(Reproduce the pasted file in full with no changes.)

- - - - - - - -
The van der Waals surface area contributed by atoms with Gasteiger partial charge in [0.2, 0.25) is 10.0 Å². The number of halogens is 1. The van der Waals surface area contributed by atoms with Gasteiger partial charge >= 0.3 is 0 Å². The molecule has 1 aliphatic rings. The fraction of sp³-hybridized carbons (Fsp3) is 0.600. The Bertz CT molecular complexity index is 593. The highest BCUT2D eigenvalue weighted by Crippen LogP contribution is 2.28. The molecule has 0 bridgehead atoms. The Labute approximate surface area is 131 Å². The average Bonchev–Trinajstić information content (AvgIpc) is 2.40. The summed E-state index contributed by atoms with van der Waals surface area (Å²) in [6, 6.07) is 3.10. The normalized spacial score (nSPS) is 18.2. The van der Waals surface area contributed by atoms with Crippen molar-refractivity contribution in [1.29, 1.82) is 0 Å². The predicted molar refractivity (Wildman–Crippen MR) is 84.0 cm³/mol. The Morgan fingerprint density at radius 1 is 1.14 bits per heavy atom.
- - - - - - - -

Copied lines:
The van der Waals surface area contributed by atoms with Gasteiger partial charge in [0.2, 0.25) is 10.0 Å². The number of halogens is 1. The van der Waals surface area contributed by atoms with Gasteiger partial charge >= 0.3 is 0 Å². The molecule has 1 aliphatic rings. The fraction of sp³-hybridized carbons (Fsp3) is 0.600. The Bertz CT molecular complexity index is 593. The highest BCUT2D eigenvalue weighted by Crippen LogP contribution is 2.28. The molecule has 0 bridgehead atoms. The Labute approximate surface area is 131 Å². The average Bonchev–Trinajstić information content (AvgIpc) is 2.40. The summed E-state index contributed by atoms with van der Waals surface area (Å²) in [6, 6.07) is 3.10. The normalized spacial score (nSPS) is 18.2. The van der Waals surface area contributed by atoms with Crippen molar-refractivity contribution in [1.29, 1.82) is 0 Å². The predicted molar refractivity (Wildman–Crippen MR) is 84.0 cm³/mol. The Morgan fingerprint density at radius 1 is 1.14 bits per heavy atom.